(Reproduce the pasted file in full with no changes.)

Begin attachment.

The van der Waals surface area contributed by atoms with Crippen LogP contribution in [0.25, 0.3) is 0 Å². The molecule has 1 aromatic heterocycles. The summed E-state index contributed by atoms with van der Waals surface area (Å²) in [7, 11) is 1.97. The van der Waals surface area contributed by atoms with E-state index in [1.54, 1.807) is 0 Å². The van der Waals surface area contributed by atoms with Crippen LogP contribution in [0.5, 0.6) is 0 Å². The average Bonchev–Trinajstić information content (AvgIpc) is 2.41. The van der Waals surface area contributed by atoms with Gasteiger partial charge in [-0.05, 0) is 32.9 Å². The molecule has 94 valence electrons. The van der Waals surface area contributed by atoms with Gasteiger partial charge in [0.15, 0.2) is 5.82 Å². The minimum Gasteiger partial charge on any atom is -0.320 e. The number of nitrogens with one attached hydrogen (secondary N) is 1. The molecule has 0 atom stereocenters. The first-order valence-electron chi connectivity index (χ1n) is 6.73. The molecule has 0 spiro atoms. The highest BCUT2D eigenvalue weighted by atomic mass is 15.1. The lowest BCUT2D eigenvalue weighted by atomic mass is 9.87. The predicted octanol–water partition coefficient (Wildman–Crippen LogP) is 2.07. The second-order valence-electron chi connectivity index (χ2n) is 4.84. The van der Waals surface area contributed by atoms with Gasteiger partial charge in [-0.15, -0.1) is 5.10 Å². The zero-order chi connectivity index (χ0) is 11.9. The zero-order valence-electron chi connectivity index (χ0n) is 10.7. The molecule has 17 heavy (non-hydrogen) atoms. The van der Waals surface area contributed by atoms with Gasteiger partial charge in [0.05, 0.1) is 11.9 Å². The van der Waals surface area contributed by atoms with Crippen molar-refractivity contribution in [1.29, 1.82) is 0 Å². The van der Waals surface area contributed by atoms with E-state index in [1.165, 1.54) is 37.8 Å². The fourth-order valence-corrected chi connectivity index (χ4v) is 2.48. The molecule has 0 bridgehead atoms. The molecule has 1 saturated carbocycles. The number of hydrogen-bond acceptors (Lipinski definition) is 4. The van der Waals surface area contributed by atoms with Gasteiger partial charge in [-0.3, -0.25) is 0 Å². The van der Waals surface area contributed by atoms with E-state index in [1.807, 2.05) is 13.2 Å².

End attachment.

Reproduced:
The van der Waals surface area contributed by atoms with Crippen LogP contribution in [0.25, 0.3) is 0 Å². The molecule has 1 aromatic heterocycles. The summed E-state index contributed by atoms with van der Waals surface area (Å²) in [7, 11) is 1.97. The van der Waals surface area contributed by atoms with E-state index in [1.54, 1.807) is 0 Å². The van der Waals surface area contributed by atoms with Crippen LogP contribution in [0.5, 0.6) is 0 Å². The average Bonchev–Trinajstić information content (AvgIpc) is 2.41. The van der Waals surface area contributed by atoms with Gasteiger partial charge in [-0.05, 0) is 32.9 Å². The molecule has 94 valence electrons. The van der Waals surface area contributed by atoms with Gasteiger partial charge in [0.15, 0.2) is 5.82 Å². The minimum Gasteiger partial charge on any atom is -0.320 e. The number of nitrogens with one attached hydrogen (secondary N) is 1. The molecule has 0 atom stereocenters. The first-order valence-electron chi connectivity index (χ1n) is 6.73. The molecule has 0 spiro atoms. The highest BCUT2D eigenvalue weighted by atomic mass is 15.1. The lowest BCUT2D eigenvalue weighted by atomic mass is 9.87. The predicted octanol–water partition coefficient (Wildman–Crippen LogP) is 2.07. The second-order valence-electron chi connectivity index (χ2n) is 4.84. The van der Waals surface area contributed by atoms with Gasteiger partial charge in [-0.15, -0.1) is 5.10 Å². The zero-order chi connectivity index (χ0) is 11.9. The zero-order valence-electron chi connectivity index (χ0n) is 10.7. The molecule has 17 heavy (non-hydrogen) atoms. The van der Waals surface area contributed by atoms with Gasteiger partial charge in [0.05, 0.1) is 11.9 Å². The van der Waals surface area contributed by atoms with Crippen molar-refractivity contribution in [1.29, 1.82) is 0 Å². The van der Waals surface area contributed by atoms with E-state index in [1.165, 1.54) is 37.8 Å². The fourth-order valence-corrected chi connectivity index (χ4v) is 2.48. The molecule has 0 bridgehead atoms. The molecule has 1 saturated carbocycles. The number of hydrogen-bond acceptors (Lipinski definition) is 4. The van der Waals surface area contributed by atoms with Gasteiger partial charge in [-0.3, -0.25) is 0 Å². The van der Waals surface area contributed by atoms with E-state index in [1.807, 2.05) is 13.2 Å².